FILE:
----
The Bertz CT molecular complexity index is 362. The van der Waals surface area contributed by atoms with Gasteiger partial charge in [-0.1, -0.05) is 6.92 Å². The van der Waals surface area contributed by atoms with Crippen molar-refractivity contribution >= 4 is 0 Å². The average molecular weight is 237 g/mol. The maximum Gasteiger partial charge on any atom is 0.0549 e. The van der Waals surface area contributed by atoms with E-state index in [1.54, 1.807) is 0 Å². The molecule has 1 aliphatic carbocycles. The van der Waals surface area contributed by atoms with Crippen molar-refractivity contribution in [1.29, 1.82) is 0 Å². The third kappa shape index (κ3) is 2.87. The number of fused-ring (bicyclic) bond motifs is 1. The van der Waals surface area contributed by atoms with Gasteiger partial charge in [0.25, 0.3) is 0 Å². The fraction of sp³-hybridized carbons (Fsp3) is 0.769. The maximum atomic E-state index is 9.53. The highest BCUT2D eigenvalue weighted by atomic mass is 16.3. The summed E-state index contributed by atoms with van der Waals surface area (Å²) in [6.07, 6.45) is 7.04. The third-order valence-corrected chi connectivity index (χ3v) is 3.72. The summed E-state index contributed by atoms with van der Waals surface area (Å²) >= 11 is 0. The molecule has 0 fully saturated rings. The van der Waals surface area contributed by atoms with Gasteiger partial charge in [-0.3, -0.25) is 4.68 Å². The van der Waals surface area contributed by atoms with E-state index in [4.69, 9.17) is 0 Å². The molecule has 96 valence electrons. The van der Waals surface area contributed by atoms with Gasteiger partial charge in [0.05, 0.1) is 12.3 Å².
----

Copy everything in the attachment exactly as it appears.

The Bertz CT molecular complexity index is 362. The van der Waals surface area contributed by atoms with Gasteiger partial charge in [-0.1, -0.05) is 6.92 Å². The van der Waals surface area contributed by atoms with Crippen molar-refractivity contribution >= 4 is 0 Å². The average molecular weight is 237 g/mol. The maximum Gasteiger partial charge on any atom is 0.0549 e. The van der Waals surface area contributed by atoms with E-state index in [1.54, 1.807) is 0 Å². The molecule has 1 aliphatic carbocycles. The van der Waals surface area contributed by atoms with Crippen molar-refractivity contribution in [1.29, 1.82) is 0 Å². The third kappa shape index (κ3) is 2.87. The number of fused-ring (bicyclic) bond motifs is 1. The van der Waals surface area contributed by atoms with Gasteiger partial charge in [0.25, 0.3) is 0 Å². The fraction of sp³-hybridized carbons (Fsp3) is 0.769. The maximum atomic E-state index is 9.53. The highest BCUT2D eigenvalue weighted by atomic mass is 16.3. The summed E-state index contributed by atoms with van der Waals surface area (Å²) in [6.07, 6.45) is 7.04. The third-order valence-corrected chi connectivity index (χ3v) is 3.72. The summed E-state index contributed by atoms with van der Waals surface area (Å²) >= 11 is 0. The molecule has 0 fully saturated rings. The van der Waals surface area contributed by atoms with Gasteiger partial charge in [-0.3, -0.25) is 4.68 Å². The van der Waals surface area contributed by atoms with E-state index in [4.69, 9.17) is 0 Å². The molecule has 96 valence electrons. The van der Waals surface area contributed by atoms with Gasteiger partial charge in [0.05, 0.1) is 12.3 Å².